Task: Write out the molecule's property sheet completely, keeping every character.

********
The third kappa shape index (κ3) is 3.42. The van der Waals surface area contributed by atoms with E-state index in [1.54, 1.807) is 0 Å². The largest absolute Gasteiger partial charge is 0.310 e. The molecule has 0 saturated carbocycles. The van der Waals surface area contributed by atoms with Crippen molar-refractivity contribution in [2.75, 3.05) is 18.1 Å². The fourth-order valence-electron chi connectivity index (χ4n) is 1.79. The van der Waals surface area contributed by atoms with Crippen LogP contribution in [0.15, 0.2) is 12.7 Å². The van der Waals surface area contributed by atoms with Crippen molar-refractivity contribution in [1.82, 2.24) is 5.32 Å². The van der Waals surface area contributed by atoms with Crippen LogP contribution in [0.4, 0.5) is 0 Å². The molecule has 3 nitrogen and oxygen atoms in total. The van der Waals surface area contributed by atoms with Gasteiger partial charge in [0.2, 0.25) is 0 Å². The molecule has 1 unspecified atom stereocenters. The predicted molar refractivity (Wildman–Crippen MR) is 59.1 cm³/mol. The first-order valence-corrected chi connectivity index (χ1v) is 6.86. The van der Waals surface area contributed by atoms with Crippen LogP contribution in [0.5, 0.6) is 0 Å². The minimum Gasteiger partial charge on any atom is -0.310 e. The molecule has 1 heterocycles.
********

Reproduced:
The third kappa shape index (κ3) is 3.42. The van der Waals surface area contributed by atoms with E-state index in [1.54, 1.807) is 0 Å². The largest absolute Gasteiger partial charge is 0.310 e. The molecule has 0 saturated carbocycles. The van der Waals surface area contributed by atoms with Crippen molar-refractivity contribution in [2.75, 3.05) is 18.1 Å². The fourth-order valence-electron chi connectivity index (χ4n) is 1.79. The van der Waals surface area contributed by atoms with Crippen LogP contribution in [0.15, 0.2) is 12.7 Å². The van der Waals surface area contributed by atoms with Crippen molar-refractivity contribution in [1.82, 2.24) is 5.32 Å². The van der Waals surface area contributed by atoms with Crippen LogP contribution in [0.4, 0.5) is 0 Å². The molecule has 3 nitrogen and oxygen atoms in total. The van der Waals surface area contributed by atoms with Gasteiger partial charge in [0.2, 0.25) is 0 Å². The molecule has 1 unspecified atom stereocenters. The predicted molar refractivity (Wildman–Crippen MR) is 59.1 cm³/mol. The first-order valence-corrected chi connectivity index (χ1v) is 6.86. The van der Waals surface area contributed by atoms with Crippen LogP contribution in [0.5, 0.6) is 0 Å². The minimum Gasteiger partial charge on any atom is -0.310 e. The molecule has 1 heterocycles.